Whitney v. Robertson

124 U.S. 190, 8 S. Ct. 456 (1888)



If there is conflict between the stipulations of a treaty and the requirements of a law, the latter must control.  A treaty is primarily a contract between two or more independent nations, and is so regarded by writers on public law. For the infraction of its provisions a remedy must be sought by the injured party through reclamations upon the other. When the stipulations are not self-executing they can only be enforced pursuant to legislation to carry them into effect, and such legislation is as much subject to modification and repeal by Congress as legislation upon any other subject.  If the treaty contains stipulations which are self-executing, that is, require no legislation to make them operative, to that extent they have the force and effect of a legislative enactment.  Congress may modify such provisions, so far as they bind the United States, or supersede them altogether.  By the Constitution a treaty is placed on the same footing, and made of like obligation, with an act of legislation. Both are declared by that instrument to be the supreme law of the land, and no superior efficacy is given to either over the other.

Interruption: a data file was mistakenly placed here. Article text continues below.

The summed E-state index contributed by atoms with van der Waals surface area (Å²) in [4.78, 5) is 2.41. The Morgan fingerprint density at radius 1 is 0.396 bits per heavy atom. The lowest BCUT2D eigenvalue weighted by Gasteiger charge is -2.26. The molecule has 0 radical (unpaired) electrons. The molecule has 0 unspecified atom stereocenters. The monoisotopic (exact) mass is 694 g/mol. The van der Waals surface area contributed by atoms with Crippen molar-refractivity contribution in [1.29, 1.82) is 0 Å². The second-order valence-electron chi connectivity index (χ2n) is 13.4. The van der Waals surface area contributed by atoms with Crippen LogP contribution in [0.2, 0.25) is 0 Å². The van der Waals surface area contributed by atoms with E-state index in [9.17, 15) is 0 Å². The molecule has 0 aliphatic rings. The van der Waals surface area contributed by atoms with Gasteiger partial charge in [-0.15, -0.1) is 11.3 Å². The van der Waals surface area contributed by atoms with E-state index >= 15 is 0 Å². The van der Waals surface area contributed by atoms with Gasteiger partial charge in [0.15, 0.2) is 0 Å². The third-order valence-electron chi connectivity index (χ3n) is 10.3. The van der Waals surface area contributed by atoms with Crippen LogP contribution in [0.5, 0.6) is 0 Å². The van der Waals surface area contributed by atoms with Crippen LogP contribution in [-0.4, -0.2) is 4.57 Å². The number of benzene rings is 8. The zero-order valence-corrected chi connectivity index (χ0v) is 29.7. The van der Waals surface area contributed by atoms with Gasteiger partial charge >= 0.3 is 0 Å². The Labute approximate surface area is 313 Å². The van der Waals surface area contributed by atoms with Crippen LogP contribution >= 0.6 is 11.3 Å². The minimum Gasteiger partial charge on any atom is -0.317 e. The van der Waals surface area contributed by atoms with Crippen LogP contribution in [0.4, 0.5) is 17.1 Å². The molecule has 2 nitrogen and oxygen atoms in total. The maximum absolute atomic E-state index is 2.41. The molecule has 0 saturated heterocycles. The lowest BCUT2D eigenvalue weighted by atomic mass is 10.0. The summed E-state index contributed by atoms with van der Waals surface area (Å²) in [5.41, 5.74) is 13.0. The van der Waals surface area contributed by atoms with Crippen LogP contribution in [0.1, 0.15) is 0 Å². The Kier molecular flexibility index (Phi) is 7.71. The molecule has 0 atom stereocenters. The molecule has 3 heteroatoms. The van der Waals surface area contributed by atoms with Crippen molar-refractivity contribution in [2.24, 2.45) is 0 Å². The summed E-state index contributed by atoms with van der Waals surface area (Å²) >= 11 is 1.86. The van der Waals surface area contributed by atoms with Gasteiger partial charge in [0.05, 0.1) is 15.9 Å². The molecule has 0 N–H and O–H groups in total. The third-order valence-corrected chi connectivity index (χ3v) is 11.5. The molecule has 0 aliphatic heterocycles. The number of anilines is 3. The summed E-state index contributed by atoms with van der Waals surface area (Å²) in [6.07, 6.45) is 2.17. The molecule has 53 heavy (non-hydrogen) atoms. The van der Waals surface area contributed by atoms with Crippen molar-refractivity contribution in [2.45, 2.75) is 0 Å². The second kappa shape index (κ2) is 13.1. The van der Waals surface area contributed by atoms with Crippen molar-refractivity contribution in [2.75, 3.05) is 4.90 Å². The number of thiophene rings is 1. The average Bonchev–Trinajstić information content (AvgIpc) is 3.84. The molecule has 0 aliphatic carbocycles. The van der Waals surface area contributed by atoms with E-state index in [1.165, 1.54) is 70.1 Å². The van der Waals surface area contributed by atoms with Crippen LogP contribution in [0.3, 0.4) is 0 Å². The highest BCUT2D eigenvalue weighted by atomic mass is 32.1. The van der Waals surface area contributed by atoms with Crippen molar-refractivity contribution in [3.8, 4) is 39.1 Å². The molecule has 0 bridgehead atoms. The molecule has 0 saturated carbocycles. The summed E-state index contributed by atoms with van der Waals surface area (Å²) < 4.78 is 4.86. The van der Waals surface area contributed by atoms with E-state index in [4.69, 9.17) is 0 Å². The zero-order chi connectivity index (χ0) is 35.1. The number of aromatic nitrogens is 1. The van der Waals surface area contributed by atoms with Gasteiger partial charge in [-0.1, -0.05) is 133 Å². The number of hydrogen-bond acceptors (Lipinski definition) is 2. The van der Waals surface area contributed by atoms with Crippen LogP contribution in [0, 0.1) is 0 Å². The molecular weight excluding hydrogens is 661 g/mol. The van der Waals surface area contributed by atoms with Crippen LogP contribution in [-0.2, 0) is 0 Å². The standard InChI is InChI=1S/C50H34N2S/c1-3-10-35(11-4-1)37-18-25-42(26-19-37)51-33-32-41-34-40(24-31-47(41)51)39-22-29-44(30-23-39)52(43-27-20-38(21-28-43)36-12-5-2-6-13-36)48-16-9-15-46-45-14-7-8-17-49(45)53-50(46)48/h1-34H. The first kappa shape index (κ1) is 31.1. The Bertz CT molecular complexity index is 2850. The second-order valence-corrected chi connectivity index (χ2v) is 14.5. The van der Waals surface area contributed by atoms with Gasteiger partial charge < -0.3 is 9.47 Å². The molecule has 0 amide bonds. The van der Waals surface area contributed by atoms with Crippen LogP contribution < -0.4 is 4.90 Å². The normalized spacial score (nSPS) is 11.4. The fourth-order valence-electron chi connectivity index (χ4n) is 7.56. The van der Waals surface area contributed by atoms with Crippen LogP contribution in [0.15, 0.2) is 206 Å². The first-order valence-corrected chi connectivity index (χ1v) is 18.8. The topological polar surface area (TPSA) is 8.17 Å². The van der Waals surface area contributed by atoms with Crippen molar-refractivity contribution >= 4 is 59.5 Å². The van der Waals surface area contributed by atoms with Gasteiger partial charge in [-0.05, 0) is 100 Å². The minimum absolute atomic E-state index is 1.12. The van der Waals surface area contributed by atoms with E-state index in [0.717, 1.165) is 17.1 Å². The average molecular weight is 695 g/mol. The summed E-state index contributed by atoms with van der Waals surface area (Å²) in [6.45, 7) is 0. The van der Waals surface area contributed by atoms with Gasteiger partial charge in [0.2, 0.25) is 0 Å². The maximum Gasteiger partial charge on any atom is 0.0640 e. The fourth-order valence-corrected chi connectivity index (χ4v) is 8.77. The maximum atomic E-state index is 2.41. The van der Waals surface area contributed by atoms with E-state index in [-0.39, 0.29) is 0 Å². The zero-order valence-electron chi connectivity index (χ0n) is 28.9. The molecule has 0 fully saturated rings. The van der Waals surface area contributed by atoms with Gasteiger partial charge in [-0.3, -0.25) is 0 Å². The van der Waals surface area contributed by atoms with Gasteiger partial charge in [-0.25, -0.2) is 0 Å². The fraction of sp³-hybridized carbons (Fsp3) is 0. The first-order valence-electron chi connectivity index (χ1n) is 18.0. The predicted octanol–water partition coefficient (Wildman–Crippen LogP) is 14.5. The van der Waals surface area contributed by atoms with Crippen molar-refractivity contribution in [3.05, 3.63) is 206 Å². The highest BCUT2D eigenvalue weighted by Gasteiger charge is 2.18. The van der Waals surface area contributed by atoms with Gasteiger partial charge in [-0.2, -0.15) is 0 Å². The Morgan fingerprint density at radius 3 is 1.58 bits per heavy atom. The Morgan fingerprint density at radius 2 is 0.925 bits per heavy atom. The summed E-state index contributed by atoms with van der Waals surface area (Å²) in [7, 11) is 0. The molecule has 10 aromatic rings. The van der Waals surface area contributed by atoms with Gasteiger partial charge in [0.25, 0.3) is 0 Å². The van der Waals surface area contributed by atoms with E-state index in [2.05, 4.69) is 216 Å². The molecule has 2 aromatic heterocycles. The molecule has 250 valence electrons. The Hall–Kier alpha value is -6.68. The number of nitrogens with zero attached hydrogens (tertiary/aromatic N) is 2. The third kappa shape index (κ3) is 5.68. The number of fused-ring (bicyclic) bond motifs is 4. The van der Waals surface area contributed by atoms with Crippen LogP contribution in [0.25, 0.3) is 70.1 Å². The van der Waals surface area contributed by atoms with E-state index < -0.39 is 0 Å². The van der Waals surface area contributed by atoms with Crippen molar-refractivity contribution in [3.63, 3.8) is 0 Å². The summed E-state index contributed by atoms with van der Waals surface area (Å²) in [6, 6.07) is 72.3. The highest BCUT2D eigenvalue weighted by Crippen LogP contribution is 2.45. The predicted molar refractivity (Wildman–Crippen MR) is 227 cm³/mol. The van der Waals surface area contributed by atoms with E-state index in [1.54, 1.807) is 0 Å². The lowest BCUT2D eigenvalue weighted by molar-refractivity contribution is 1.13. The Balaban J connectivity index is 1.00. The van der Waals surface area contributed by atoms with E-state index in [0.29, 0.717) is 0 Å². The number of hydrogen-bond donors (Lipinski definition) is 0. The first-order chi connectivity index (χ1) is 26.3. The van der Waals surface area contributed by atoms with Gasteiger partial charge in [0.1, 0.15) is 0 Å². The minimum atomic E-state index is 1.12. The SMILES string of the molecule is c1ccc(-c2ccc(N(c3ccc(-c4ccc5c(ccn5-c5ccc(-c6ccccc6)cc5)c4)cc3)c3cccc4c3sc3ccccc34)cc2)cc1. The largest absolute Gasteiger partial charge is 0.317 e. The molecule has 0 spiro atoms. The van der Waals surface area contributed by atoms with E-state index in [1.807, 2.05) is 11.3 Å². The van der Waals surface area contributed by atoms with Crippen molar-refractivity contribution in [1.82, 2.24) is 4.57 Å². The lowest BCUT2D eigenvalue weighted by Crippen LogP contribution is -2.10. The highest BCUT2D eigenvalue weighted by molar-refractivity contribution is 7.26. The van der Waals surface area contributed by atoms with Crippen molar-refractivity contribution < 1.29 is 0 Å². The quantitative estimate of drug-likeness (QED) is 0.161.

Merchants, who imported sugars from San Domingo into the United States, alleged that they should not have had to pay duties on their imported products because the sugars were similar to goods imported from the Hawaiian Islands, which were exempt from duties. 


Did the treaty with the Dominican Republic preclude defendant from exacting collections?




The court held that the treaty between the United States and the Dominican Republic did not provide for any concessions of special privileges, which exempted the imported sugar from duties, and the Court affirmed the circuit court's judgment in favor of the collector of the port. The court held that the treaty did not cover concessions like those made to the Hawaiian Islands for a valuable consideration. The treaty imposed an obligation upon both countries to avoid hostile legislation that would discriminate against one country's goods in favor of goods of like character imported from any other country. However, the treaties were not intended to interfere with special arrangements with other countries founded upon a concession of special privileges.

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